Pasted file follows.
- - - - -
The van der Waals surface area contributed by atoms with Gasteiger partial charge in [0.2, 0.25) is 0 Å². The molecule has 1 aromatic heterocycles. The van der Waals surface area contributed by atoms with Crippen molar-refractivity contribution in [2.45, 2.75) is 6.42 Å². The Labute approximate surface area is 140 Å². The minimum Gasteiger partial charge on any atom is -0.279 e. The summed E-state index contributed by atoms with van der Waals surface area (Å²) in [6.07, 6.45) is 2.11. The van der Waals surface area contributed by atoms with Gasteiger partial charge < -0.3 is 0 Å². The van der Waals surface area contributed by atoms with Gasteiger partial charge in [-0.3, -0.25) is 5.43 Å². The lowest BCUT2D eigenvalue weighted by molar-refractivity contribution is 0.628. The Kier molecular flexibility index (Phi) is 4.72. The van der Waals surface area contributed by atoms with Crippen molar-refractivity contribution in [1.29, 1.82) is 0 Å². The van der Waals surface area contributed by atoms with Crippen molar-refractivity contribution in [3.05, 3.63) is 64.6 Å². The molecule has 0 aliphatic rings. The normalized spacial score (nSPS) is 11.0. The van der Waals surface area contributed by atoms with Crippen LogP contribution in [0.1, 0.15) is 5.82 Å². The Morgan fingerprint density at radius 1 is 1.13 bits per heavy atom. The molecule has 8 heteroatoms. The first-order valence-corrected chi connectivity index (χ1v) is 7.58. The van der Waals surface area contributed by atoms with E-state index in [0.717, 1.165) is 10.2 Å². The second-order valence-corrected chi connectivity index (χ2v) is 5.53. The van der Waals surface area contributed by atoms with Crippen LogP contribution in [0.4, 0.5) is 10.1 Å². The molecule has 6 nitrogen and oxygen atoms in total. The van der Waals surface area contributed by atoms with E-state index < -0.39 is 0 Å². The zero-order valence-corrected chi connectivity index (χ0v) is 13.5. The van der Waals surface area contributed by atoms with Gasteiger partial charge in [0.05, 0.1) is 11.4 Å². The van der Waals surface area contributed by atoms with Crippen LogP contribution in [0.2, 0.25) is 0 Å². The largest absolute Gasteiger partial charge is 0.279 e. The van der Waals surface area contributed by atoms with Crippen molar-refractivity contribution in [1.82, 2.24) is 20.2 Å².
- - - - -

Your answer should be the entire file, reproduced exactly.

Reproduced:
The van der Waals surface area contributed by atoms with Gasteiger partial charge in [0.2, 0.25) is 0 Å². The molecule has 1 aromatic heterocycles. The van der Waals surface area contributed by atoms with Crippen molar-refractivity contribution in [2.45, 2.75) is 6.42 Å². The Labute approximate surface area is 140 Å². The minimum Gasteiger partial charge on any atom is -0.279 e. The summed E-state index contributed by atoms with van der Waals surface area (Å²) in [6.07, 6.45) is 2.11. The van der Waals surface area contributed by atoms with Gasteiger partial charge < -0.3 is 0 Å². The van der Waals surface area contributed by atoms with Gasteiger partial charge in [-0.3, -0.25) is 5.43 Å². The lowest BCUT2D eigenvalue weighted by molar-refractivity contribution is 0.628. The Kier molecular flexibility index (Phi) is 4.72. The van der Waals surface area contributed by atoms with Crippen molar-refractivity contribution in [1.29, 1.82) is 0 Å². The van der Waals surface area contributed by atoms with Crippen molar-refractivity contribution in [3.05, 3.63) is 64.6 Å². The molecule has 0 aliphatic rings. The normalized spacial score (nSPS) is 11.0. The van der Waals surface area contributed by atoms with Crippen LogP contribution in [0.1, 0.15) is 5.82 Å². The Morgan fingerprint density at radius 1 is 1.13 bits per heavy atom. The molecule has 8 heteroatoms. The first-order valence-corrected chi connectivity index (χ1v) is 7.58. The van der Waals surface area contributed by atoms with E-state index in [0.717, 1.165) is 10.2 Å². The second-order valence-corrected chi connectivity index (χ2v) is 5.53. The van der Waals surface area contributed by atoms with Crippen LogP contribution in [0.4, 0.5) is 10.1 Å². The molecule has 6 nitrogen and oxygen atoms in total. The van der Waals surface area contributed by atoms with E-state index < -0.39 is 0 Å². The zero-order valence-corrected chi connectivity index (χ0v) is 13.5. The van der Waals surface area contributed by atoms with Gasteiger partial charge in [0.05, 0.1) is 11.4 Å². The van der Waals surface area contributed by atoms with Crippen LogP contribution in [0.2, 0.25) is 0 Å². The largest absolute Gasteiger partial charge is 0.279 e. The van der Waals surface area contributed by atoms with Crippen molar-refractivity contribution in [1.82, 2.24) is 20.2 Å².